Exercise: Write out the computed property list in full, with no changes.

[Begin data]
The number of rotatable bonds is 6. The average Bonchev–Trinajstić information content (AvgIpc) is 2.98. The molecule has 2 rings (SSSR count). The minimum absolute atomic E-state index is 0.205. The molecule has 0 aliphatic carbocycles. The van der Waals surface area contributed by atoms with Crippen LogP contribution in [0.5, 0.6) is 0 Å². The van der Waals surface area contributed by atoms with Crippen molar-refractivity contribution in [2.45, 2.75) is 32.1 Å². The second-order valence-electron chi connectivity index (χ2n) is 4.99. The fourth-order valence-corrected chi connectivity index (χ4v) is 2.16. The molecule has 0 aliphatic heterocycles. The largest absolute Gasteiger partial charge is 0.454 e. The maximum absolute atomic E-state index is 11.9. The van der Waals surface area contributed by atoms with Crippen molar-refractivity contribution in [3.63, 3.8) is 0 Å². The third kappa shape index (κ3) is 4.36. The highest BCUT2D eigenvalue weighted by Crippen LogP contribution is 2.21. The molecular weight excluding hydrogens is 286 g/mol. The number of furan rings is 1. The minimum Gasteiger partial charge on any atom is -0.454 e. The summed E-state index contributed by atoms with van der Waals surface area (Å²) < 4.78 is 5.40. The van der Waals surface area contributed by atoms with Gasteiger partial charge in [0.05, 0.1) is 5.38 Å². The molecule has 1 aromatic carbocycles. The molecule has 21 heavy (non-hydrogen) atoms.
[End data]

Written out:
The number of rotatable bonds is 6. The average Bonchev–Trinajstić information content (AvgIpc) is 2.98. The molecule has 2 rings (SSSR count). The minimum absolute atomic E-state index is 0.205. The molecule has 0 aliphatic carbocycles. The van der Waals surface area contributed by atoms with Crippen LogP contribution in [0.5, 0.6) is 0 Å². The van der Waals surface area contributed by atoms with Crippen molar-refractivity contribution in [2.45, 2.75) is 32.1 Å². The second-order valence-electron chi connectivity index (χ2n) is 4.99. The fourth-order valence-corrected chi connectivity index (χ4v) is 2.16. The molecule has 0 aliphatic heterocycles. The largest absolute Gasteiger partial charge is 0.454 e. The maximum absolute atomic E-state index is 11.9. The van der Waals surface area contributed by atoms with Crippen molar-refractivity contribution in [3.63, 3.8) is 0 Å². The third kappa shape index (κ3) is 4.36. The highest BCUT2D eigenvalue weighted by Crippen LogP contribution is 2.21. The molecular weight excluding hydrogens is 286 g/mol. The number of furan rings is 1. The minimum Gasteiger partial charge on any atom is -0.454 e. The summed E-state index contributed by atoms with van der Waals surface area (Å²) < 4.78 is 5.40. The van der Waals surface area contributed by atoms with Gasteiger partial charge in [0.05, 0.1) is 5.38 Å². The molecule has 1 aromatic carbocycles. The molecule has 21 heavy (non-hydrogen) atoms.